# Can we evolve 0 and 1? [closed]

Is it possible to combine or create conditional statements of 0 and 1, and optimize with an evolutionary algorithm (given that all computers use a binary system)?

There may be an algorithm that maps input and output to 0 and 1, or a conditional statement that edits a conditional statement.

An example of a binary conditional statement is if 11001 then 01110.

Just as molecules are combined to form living beings, we could begin with the most fundamental operations (0 and 1, if then) to develop intelligence.

• I would say what you described here is similar to decision tree , if I understood you correctly Commented May 31, 2019 at 7:14
• @Brale_ Not sure, but it seems to limit the degree of freedom of my opinion Commented May 31, 2019 at 7:44

Is it possible to combine or create conditional statements of 0 and 1, and optimize with an evolutionary algorithm (given that all computers use a binary system)?

Yes, evolutionary algorithms are very general, and can be used to modify almost any source data structure, including logic trees or even executable code, provided you have some measure of fitness to optimise for.

This can be taken to a highly abstract level, such as the paper Evolution of evolution: Self-constructing Evolutionary Turing Machine case study where an evolutionary algorithm is used to optimise other evolutionary algorithms which solve tasks using generic models of computing.

However, there are two important caveats:

• There needs to be a measurement phase to establish the fitness of the algorithm. This can be very complex, depending on the problem you attempt to solve.

• Genetic algorithms may be very general optimisers (capable of finding optimal solutions for problems when other algorithms may fail), but may also be very inefficient and slow depending on the size of the allowed genomes, and how the search space is structured relative to available genetic operations.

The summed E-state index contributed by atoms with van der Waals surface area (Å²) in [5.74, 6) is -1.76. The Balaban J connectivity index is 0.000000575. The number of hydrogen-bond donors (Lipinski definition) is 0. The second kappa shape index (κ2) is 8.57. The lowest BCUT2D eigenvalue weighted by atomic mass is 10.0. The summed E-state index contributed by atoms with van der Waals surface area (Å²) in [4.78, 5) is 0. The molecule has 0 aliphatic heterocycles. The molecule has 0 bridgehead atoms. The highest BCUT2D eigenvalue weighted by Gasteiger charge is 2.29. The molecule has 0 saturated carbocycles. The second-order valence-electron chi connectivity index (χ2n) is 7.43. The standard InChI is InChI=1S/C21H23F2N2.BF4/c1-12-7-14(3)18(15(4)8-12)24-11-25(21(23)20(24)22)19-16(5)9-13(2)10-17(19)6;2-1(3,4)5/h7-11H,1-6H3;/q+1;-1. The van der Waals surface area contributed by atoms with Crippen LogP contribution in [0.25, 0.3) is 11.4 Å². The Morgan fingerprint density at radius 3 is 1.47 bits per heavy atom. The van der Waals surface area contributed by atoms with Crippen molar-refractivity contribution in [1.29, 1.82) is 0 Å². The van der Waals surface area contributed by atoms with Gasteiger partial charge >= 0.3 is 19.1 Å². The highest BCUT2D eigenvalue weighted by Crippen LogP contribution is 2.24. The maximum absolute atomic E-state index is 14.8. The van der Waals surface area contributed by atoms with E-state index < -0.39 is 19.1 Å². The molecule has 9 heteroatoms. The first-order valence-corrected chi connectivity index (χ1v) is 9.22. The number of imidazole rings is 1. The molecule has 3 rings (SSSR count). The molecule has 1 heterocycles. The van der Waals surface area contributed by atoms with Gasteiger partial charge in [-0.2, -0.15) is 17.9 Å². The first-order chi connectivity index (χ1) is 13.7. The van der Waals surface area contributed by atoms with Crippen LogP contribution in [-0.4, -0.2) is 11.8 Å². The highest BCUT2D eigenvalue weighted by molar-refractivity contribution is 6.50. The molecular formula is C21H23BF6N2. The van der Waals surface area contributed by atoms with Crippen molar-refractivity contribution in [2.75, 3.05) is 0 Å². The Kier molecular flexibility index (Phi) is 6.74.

begin with the most fundamental operations (0 and 1, if then) to develop intelligence.

Provided the fitness measure allows for the expression of intelligence, then this seems theoretically possible - in the sense that there are no known reasons why a sufficiently complex logical machine could not be intelligent by any measure we have of abstract intelligence (excluding measures deliberately constructed to exclude computational models such as "intelligence is the capability of a living system . . .")

However, such a project faces some barriers which currently look insurmountable:

• There is no formal measure of general intelligence to use as a fitness function. This could be worked around using an e-life approach of providing a suitable rich virtual environment and allowing agents to compete for resources in the hope that the most competitive agents would exhibit intelligent behaviour - but that begs the question of how you could recognise and select those agents through any objective measure.

• Any environment rich enough to select for general intelligence, whilst simulating low-level agent logic is likely to require a lot of computation.

• Our one example of evolving basic building blocks into beings we call intelligent took billions of years, whilst processing billions upon billions of separate evolving entities at any one time.

These last two points imply a computational cost far beyond current technology, so there is no route to actually running this experiment for real.